A $271 million business tax break among the many items in Tennessee’s 2023 budget
Included in the $56.2 billion state budget are money for prisons, crisis pregnancy centers and local airports located in the home counties of House Republican leaders
Buried among the many changes made to Tennessee’s 2023 budget is a several hundred million dollar tax break for some of the state’s largest businesses and a change in how companies depreciate their assets will allow a significant windfall over the next four years, estimated at $271.2 million in tax savings.
These cuts are among several other tax breaks and spending projects that are part of the state’s $56.2 billion budget proposed by Gov. Bill Lee and passed by state lawmakers.
Republicans, who have led the charge for the depreciation tax change, said it would help provide incentive for businesses to invest more money in the short term. The depreciation measure is among several tax changes, including raising the standard deduction for franchise and excise tax, as well as a three-month sales tax break on food sales.
The food sales tax holiday will take place from August to October of 2023.
Top Republicans in the House get money for their airports
As Republicans push to take over a majority of the seats on Nashville’s airport board, they’re putting up $16.2 million to fund improvements at airports in the home counties of House Speaker Cameron Sexton, R-Crossville, House Majority Leader William Lamberth, R-Portland, and House Speaker Pro Temp Pat Marsh, R-Shelbyville.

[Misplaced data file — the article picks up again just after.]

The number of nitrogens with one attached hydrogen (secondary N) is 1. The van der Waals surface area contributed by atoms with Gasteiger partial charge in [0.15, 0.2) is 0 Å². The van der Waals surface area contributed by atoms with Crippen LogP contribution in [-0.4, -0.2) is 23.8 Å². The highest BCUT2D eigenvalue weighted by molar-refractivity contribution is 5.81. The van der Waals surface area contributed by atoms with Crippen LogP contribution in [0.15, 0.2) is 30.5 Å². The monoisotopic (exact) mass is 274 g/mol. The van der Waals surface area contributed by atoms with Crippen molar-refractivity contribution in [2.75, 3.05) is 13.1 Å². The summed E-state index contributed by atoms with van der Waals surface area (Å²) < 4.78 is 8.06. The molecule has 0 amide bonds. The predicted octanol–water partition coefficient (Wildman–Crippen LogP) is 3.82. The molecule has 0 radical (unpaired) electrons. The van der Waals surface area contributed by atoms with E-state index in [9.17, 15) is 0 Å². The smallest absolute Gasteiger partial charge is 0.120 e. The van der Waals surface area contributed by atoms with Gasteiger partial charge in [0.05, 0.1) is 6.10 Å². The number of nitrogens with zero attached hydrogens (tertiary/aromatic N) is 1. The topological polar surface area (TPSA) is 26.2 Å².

In Lamberth’s home county, Sumner, the Music City Executive Airport will receive $10 million for infrastructure improvements.
The Shelbyville Municipal Airport, located in Marsh’s district, will receive $5 million for a sewer line and the Crossville Memorial Airport — located in Sexton’s district — will receive $1.2 million to construct a new airplane hanger.
Lawmakers cut Lee’s anti-abortion center’s funding by 80%
During his initial budget proposal, Lee proposed giving $100 million to crisis pregnancy centers, but lawmakers have cut that amount to $20 million.
Crisis pregnancy centers are facilities that claim to provide reproductive health care but aim to dissuade women from having an abortion or accessing contraception often through misleading information.
Republicans have latched on to these centers as a way to show they’re supporting pregnancy services after the fall of Roe v. Wade. Some of these centers will offer women resources like clothing, food and counseling.
Other notable items in Tennessee’s budget
- $3.3 billion for the expansion of highways and a plan to allow toll lanes
- $350 million for renovations to the Memphis Grizzles basketball arena and the University of Memphis football stadium
- $50 million for potential prison expansion as part of Tennessee’s new criminal sentencing laws
- $20 million for public school safety grants
- $15.5 million for paid family leave for teachers
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